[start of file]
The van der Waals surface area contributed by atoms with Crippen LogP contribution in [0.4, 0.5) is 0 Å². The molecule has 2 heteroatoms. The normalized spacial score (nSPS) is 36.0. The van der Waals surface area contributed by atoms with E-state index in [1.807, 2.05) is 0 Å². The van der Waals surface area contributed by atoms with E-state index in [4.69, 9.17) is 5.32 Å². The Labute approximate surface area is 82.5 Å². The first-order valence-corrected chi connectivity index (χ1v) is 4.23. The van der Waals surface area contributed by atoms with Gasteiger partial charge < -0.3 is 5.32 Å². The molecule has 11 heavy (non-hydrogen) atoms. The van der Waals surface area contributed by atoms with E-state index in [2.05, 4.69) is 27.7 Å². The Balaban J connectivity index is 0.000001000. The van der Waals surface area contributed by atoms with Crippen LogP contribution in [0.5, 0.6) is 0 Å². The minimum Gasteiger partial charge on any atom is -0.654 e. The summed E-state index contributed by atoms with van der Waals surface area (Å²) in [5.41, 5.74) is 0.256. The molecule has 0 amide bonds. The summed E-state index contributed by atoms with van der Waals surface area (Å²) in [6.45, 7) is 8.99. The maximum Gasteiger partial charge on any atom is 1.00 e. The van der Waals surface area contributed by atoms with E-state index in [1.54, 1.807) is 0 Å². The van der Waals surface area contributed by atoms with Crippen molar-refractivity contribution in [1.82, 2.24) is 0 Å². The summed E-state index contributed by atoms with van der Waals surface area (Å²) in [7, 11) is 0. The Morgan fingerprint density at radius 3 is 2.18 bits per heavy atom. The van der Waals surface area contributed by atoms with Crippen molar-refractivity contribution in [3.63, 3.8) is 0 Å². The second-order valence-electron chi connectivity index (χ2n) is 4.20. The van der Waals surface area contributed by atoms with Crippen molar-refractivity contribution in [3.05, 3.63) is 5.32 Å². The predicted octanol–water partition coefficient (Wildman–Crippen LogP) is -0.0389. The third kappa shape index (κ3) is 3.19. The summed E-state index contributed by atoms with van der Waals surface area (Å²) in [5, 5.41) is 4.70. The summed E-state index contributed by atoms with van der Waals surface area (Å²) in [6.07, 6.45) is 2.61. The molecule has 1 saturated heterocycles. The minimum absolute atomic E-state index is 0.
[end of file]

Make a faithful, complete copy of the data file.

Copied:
The van der Waals surface area contributed by atoms with Crippen LogP contribution in [0.4, 0.5) is 0 Å². The molecule has 2 heteroatoms. The normalized spacial score (nSPS) is 36.0. The van der Waals surface area contributed by atoms with E-state index in [1.807, 2.05) is 0 Å². The van der Waals surface area contributed by atoms with E-state index in [4.69, 9.17) is 5.32 Å². The Labute approximate surface area is 82.5 Å². The first-order valence-corrected chi connectivity index (χ1v) is 4.23. The van der Waals surface area contributed by atoms with Gasteiger partial charge < -0.3 is 5.32 Å². The molecule has 11 heavy (non-hydrogen) atoms. The van der Waals surface area contributed by atoms with E-state index in [2.05, 4.69) is 27.7 Å². The Balaban J connectivity index is 0.000001000. The van der Waals surface area contributed by atoms with Crippen LogP contribution in [0.5, 0.6) is 0 Å². The minimum Gasteiger partial charge on any atom is -0.654 e. The summed E-state index contributed by atoms with van der Waals surface area (Å²) in [5.41, 5.74) is 0.256. The molecule has 0 amide bonds. The summed E-state index contributed by atoms with van der Waals surface area (Å²) in [6.45, 7) is 8.99. The maximum Gasteiger partial charge on any atom is 1.00 e. The van der Waals surface area contributed by atoms with E-state index in [1.54, 1.807) is 0 Å². The van der Waals surface area contributed by atoms with Crippen molar-refractivity contribution in [1.82, 2.24) is 0 Å². The summed E-state index contributed by atoms with van der Waals surface area (Å²) in [7, 11) is 0. The Morgan fingerprint density at radius 3 is 2.18 bits per heavy atom. The van der Waals surface area contributed by atoms with Crippen molar-refractivity contribution in [3.63, 3.8) is 0 Å². The second-order valence-electron chi connectivity index (χ2n) is 4.20. The van der Waals surface area contributed by atoms with Crippen molar-refractivity contribution in [3.05, 3.63) is 5.32 Å². The predicted octanol–water partition coefficient (Wildman–Crippen LogP) is -0.0389. The third kappa shape index (κ3) is 3.19. The summed E-state index contributed by atoms with van der Waals surface area (Å²) in [5, 5.41) is 4.70. The summed E-state index contributed by atoms with van der Waals surface area (Å²) in [6.07, 6.45) is 2.61. The molecule has 1 saturated heterocycles. The minimum absolute atomic E-state index is 0.